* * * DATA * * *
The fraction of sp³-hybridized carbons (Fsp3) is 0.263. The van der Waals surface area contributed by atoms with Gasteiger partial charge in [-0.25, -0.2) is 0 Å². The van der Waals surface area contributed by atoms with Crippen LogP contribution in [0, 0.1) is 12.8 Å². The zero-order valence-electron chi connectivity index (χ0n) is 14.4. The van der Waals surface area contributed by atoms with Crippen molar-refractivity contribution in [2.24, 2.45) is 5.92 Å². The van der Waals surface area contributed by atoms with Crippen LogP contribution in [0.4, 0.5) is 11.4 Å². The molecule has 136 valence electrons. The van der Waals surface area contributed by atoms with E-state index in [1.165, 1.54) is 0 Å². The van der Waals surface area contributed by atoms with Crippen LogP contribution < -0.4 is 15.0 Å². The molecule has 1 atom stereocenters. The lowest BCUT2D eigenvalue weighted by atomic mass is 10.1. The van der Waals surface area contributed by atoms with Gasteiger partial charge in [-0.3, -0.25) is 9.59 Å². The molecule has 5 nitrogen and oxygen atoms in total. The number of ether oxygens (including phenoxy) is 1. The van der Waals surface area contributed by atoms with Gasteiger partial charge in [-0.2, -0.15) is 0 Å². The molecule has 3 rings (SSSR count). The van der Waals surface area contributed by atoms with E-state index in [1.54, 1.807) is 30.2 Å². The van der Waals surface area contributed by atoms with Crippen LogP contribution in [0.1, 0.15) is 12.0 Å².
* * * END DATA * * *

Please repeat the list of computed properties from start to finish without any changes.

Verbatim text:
The fraction of sp³-hybridized carbons (Fsp3) is 0.263. The van der Waals surface area contributed by atoms with Gasteiger partial charge in [-0.25, -0.2) is 0 Å². The van der Waals surface area contributed by atoms with Crippen LogP contribution in [0, 0.1) is 12.8 Å². The zero-order valence-electron chi connectivity index (χ0n) is 14.4. The van der Waals surface area contributed by atoms with Crippen molar-refractivity contribution in [2.24, 2.45) is 5.92 Å². The van der Waals surface area contributed by atoms with Crippen LogP contribution in [0.4, 0.5) is 11.4 Å². The molecule has 136 valence electrons. The van der Waals surface area contributed by atoms with E-state index in [1.165, 1.54) is 0 Å². The van der Waals surface area contributed by atoms with Crippen LogP contribution < -0.4 is 15.0 Å². The molecule has 1 atom stereocenters. The lowest BCUT2D eigenvalue weighted by atomic mass is 10.1. The van der Waals surface area contributed by atoms with Gasteiger partial charge in [-0.3, -0.25) is 9.59 Å². The molecule has 5 nitrogen and oxygen atoms in total. The number of ether oxygens (including phenoxy) is 1. The van der Waals surface area contributed by atoms with Gasteiger partial charge in [-0.2, -0.15) is 0 Å². The molecule has 3 rings (SSSR count). The van der Waals surface area contributed by atoms with E-state index in [1.54, 1.807) is 30.2 Å². The van der Waals surface area contributed by atoms with Crippen LogP contribution in [0.1, 0.15) is 12.0 Å².